Can a cut turn into vitiligo? Surprisingly, the answer is yes.
If you’ve ever physically injured part of your skin and had a white spot appear that was diagnosed as vitiligo, you may have experienced something called the Koebner response. While not everyone who physically injures their body will get vitiligo and not everyone who gets vitiligo will experience the Koebner response, this unique response can be the cause or progression of vitiligo for some.
Here’s what we know about the Koebner response and vitiligo today.
What is the Koebner response?
The Koebner, or isomorphic, response occurs when a pre-existing skin condition appears on a previously unaffected area of the body after some form of physical trauma. Koebner is seen in numerous conditions, of which psoriasis, lichen planus and vitiligo are most common. Although Koebner usually happens during “active” phases of a pre-existing skin condition – a period during which the condition is actively progressing – it can also cause the initial appearance of the condition as well.
What is physical trauma? Physical trauma causing Koebner can be defined as any injury to the body. This can include a minor insect bite, a paper cut or an accidental bump on a piece of furniture. It can also result from thermal energy such as a sunburn. Interestingly, a “reverse Koebner” reaction is also possible in vitiligo, which occurs when an existing vitiligo spot re-pigments after injury to the area.
How does Koebner cause vitiligo?
There are several theories about how Koebner causes vitiligo, but none are confirmed. First, it is important to clarify what causes vitiligo. It is thought that people with vitiligo are born with genes that predispose their immune cells to attack their own melanin producing skin cells, called melanocytes. Once melanocytes are attacked, they lose the capability to produce melanin, resulting in depigmented white spots on the skin.
It is possible that physical skin damage activates these unique immune molecules and cells that only people with vitiligo have, leading to the Koebner response. Essentially, physical skin damage triggers an already primed immune system to destroy melanocytes. However, not every person with vitiligo experiences the Koebner response, so there are likely other predisposing factors that we have yet to learn about.
How many people get vitiligo because of Koebner?
The reported rates of Koebner response in people with vitiligo range widely from 21-62%. Additionally, Koebner is more likely to cause vitiligo after someone has already lost pigment from the condition. In fact, a recent observational study of 381 vitiligo patients concluded that a vitiligo history of over five years as well as more extensive and progressive vitiligo are all independent risk factors for Koebner response to occur.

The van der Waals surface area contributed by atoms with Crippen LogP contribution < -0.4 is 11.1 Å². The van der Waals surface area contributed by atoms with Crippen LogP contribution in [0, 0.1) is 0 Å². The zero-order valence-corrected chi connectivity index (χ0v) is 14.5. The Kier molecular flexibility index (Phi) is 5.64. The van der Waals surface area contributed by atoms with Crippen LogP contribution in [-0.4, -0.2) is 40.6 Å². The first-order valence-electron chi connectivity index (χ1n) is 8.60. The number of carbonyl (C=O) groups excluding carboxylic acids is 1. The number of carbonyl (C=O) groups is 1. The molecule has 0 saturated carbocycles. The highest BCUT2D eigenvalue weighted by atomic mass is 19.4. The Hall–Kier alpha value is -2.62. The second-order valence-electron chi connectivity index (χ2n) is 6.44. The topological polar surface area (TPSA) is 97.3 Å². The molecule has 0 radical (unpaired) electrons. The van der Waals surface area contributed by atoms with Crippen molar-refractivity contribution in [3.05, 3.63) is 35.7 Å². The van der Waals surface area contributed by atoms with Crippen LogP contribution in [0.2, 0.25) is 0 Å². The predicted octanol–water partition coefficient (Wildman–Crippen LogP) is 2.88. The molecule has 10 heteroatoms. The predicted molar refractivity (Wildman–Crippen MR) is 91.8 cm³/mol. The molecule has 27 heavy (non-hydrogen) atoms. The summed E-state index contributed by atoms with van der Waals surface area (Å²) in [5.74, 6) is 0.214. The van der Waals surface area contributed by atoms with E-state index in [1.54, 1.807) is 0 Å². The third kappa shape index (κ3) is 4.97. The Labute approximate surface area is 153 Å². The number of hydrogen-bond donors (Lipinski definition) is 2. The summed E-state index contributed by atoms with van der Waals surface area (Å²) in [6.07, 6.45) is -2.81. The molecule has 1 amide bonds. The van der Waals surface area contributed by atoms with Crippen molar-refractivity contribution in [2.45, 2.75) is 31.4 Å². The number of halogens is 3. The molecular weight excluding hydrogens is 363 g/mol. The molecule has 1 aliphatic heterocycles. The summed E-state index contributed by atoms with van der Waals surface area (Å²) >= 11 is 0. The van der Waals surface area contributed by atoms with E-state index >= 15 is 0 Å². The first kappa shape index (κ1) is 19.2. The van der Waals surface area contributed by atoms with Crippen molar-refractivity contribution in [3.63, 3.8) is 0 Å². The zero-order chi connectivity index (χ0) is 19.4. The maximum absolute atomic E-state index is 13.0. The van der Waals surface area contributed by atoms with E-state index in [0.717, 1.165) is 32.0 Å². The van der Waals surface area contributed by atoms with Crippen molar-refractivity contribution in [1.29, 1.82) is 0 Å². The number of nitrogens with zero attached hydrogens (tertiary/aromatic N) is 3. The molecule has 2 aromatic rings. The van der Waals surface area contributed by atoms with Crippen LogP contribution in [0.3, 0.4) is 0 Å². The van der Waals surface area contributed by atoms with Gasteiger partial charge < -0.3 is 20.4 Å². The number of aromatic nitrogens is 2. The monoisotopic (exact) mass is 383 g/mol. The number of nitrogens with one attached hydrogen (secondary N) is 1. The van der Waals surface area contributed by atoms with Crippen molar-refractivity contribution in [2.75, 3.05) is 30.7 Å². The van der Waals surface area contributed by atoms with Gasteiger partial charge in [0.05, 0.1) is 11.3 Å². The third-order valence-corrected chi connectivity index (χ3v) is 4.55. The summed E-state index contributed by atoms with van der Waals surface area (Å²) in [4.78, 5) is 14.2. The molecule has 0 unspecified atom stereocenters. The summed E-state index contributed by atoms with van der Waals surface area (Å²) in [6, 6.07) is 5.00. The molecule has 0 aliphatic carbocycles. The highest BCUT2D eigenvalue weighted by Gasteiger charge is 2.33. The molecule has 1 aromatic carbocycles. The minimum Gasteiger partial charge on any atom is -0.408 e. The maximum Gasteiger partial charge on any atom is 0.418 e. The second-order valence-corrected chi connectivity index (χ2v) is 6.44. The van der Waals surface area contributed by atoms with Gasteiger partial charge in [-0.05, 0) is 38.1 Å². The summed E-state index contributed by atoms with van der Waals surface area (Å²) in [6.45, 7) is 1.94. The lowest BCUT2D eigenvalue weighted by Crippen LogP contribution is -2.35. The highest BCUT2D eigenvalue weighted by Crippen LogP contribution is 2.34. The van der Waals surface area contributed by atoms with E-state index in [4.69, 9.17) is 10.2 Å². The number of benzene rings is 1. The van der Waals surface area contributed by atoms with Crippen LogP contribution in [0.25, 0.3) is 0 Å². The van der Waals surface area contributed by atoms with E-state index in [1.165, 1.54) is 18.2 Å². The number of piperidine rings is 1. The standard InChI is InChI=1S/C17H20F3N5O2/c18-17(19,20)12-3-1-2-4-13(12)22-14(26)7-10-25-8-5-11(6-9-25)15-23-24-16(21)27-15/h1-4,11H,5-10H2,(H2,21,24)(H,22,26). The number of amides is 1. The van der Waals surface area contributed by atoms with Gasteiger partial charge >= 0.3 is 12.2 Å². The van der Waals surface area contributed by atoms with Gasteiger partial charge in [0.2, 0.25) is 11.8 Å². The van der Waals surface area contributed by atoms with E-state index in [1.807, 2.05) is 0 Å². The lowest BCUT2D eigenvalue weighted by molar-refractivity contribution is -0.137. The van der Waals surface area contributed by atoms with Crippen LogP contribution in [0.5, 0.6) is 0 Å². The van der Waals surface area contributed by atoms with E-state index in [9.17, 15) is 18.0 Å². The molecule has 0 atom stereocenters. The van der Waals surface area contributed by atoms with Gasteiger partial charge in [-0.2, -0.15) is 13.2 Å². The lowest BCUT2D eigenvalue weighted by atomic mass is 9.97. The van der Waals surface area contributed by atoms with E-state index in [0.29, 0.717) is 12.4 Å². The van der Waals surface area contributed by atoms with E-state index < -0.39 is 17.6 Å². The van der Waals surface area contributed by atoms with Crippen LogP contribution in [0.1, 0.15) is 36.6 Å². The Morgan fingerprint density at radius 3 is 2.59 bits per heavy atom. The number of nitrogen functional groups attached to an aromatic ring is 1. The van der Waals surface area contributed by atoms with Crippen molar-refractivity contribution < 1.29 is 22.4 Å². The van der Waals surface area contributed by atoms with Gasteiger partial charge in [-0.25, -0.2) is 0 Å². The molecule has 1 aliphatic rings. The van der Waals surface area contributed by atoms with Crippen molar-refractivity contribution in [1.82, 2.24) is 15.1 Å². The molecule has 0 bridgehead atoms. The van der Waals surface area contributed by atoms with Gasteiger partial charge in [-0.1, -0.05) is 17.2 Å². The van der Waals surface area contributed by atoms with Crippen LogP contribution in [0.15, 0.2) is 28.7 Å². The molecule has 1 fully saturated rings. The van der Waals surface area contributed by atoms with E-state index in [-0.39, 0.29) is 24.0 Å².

Since Koebner occurs after the skin experiences some form of physical injury, body areas that are associated with repeated friction (elbows and knees), repeated movement (beltline and top of feet) or contact with the environment (hands and fingers) are the primary sites where Koebner occurs. The time interval from skin injury to Koebner spots appearing is not well studied in vitiligo, but may follow similar patterns as seen in psoriasis, occurring approximately 1-3 weeks after the triggering injury. The resulting Koebner spots are typically of identical color to regular vitiligo spots.
If the spot occurs in a known area of trauma or looks like it may have been caused by external factors (ex. linear shape resembling a cut injury), it may be a good hint that it appeared as a result of the Koebner response. It is important to distinguish these spots from other non-vitiligo white areas appearing on skin after trauma known as “post-inflammatory hypopigmentation.” This commonly occurs in patients with darker skin and , is considered a normal reaction to skin injury and is usually not as pale white as a vitiligo spot.
What does it mean if I get Koebner Response?
The clinical significance of Koebner response in vitiligo is still up for debate. A recent study published in the British Journal of Dermatology that investigated Koebner response in 700 vitiligo patients found that Koebner response can be an indicator of more severe vitiligo cases. The authors suggest that those with Koebner response are more likely to have worse responses to topical vitiligo therapy and more vitiligo spots on the body. Additionally, those with Koebner response are more likely to have had a vitiligo flare within the last year. However, more research is needed in order for us to know if those with Koebner response should receive different treatments or diagnostic tests.
How do I treat or prevent vitiligo from Koebner Response?
Currently, vitiligo spots appearing as a result of Koebner response are treated the same as regular vitiligo spots. It is hard to avoid getting vitiligo from Koebner response since even a minor injury can produce them. Wearing looser clothes and minimizing external injury or pressure on body areas are all ways to minimize the chance of Koebner response occurring.
Have you experienced the Koebner response? Share your experience below.
Uros Rakita is a fourth-year medical student studying in Chicago, Illinois. He has an interest in autoimmune and inflammatory skin conditions. In his spare time, he enjoys watching documentaries and playing basketball.